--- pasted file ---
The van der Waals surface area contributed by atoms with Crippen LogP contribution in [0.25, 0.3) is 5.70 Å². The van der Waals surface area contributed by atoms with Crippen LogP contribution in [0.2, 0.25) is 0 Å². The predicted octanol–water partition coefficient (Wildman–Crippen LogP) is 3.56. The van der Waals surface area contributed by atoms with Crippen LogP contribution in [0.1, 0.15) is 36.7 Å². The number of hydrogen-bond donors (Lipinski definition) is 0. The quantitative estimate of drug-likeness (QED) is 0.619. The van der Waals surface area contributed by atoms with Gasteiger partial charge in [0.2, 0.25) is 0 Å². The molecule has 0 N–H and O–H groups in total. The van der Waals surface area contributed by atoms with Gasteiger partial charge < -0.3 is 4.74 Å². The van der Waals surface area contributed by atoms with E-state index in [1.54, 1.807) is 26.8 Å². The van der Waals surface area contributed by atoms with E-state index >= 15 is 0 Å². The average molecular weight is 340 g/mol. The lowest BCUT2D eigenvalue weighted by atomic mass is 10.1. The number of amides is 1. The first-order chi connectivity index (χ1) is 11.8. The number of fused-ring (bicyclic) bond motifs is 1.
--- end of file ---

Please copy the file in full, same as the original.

The van der Waals surface area contributed by atoms with Crippen LogP contribution in [0.25, 0.3) is 5.70 Å². The van der Waals surface area contributed by atoms with Crippen LogP contribution in [0.2, 0.25) is 0 Å². The predicted octanol–water partition coefficient (Wildman–Crippen LogP) is 3.56. The van der Waals surface area contributed by atoms with Crippen LogP contribution in [0.1, 0.15) is 36.7 Å². The number of hydrogen-bond donors (Lipinski definition) is 0. The quantitative estimate of drug-likeness (QED) is 0.619. The van der Waals surface area contributed by atoms with Gasteiger partial charge in [0.2, 0.25) is 0 Å². The molecule has 0 N–H and O–H groups in total. The van der Waals surface area contributed by atoms with Gasteiger partial charge < -0.3 is 4.74 Å². The van der Waals surface area contributed by atoms with E-state index in [1.54, 1.807) is 26.8 Å². The van der Waals surface area contributed by atoms with E-state index >= 15 is 0 Å². The average molecular weight is 340 g/mol. The lowest BCUT2D eigenvalue weighted by atomic mass is 10.1. The number of amides is 1. The first-order chi connectivity index (χ1) is 11.8. The number of fused-ring (bicyclic) bond motifs is 1.